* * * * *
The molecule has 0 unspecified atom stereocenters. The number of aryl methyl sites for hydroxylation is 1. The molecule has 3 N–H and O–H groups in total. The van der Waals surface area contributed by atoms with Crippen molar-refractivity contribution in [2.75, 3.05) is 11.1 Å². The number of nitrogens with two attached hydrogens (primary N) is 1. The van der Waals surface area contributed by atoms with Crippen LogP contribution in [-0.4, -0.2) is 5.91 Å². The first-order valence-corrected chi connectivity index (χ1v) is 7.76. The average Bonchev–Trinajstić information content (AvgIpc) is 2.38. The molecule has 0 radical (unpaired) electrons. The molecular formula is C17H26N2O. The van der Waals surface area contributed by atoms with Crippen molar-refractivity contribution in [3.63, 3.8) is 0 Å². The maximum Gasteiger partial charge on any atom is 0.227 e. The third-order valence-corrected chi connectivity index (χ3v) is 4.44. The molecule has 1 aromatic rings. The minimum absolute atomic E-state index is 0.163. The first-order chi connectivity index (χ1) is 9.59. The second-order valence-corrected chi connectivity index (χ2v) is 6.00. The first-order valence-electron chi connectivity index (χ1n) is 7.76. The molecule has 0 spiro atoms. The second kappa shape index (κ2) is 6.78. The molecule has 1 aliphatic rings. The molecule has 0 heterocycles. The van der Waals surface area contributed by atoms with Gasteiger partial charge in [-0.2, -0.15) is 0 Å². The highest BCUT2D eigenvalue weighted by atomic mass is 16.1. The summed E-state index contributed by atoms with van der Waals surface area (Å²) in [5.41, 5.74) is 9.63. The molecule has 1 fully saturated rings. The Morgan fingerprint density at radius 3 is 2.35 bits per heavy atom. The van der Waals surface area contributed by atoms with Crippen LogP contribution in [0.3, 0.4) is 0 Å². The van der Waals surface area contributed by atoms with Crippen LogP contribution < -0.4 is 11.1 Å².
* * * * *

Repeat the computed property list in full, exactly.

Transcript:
The molecule has 0 unspecified atom stereocenters. The number of aryl methyl sites for hydroxylation is 1. The molecule has 3 N–H and O–H groups in total. The van der Waals surface area contributed by atoms with Crippen molar-refractivity contribution in [2.75, 3.05) is 11.1 Å². The number of nitrogens with two attached hydrogens (primary N) is 1. The van der Waals surface area contributed by atoms with Crippen LogP contribution in [-0.4, -0.2) is 5.91 Å². The first-order valence-corrected chi connectivity index (χ1v) is 7.76. The average Bonchev–Trinajstić information content (AvgIpc) is 2.38. The molecule has 0 radical (unpaired) electrons. The molecular formula is C17H26N2O. The van der Waals surface area contributed by atoms with Crippen molar-refractivity contribution in [3.63, 3.8) is 0 Å². The maximum Gasteiger partial charge on any atom is 0.227 e. The third-order valence-corrected chi connectivity index (χ3v) is 4.44. The molecule has 1 aromatic rings. The minimum absolute atomic E-state index is 0.163. The first-order chi connectivity index (χ1) is 9.59. The second-order valence-corrected chi connectivity index (χ2v) is 6.00. The first-order valence-electron chi connectivity index (χ1n) is 7.76. The molecule has 0 spiro atoms. The second kappa shape index (κ2) is 6.78. The molecule has 1 aliphatic rings. The molecule has 0 heterocycles. The van der Waals surface area contributed by atoms with Gasteiger partial charge in [-0.2, -0.15) is 0 Å². The highest BCUT2D eigenvalue weighted by atomic mass is 16.1. The summed E-state index contributed by atoms with van der Waals surface area (Å²) in [5.41, 5.74) is 9.63. The molecule has 1 fully saturated rings. The Morgan fingerprint density at radius 3 is 2.35 bits per heavy atom. The van der Waals surface area contributed by atoms with Crippen LogP contribution in [0.3, 0.4) is 0 Å². The van der Waals surface area contributed by atoms with Crippen LogP contribution < -0.4 is 11.1 Å².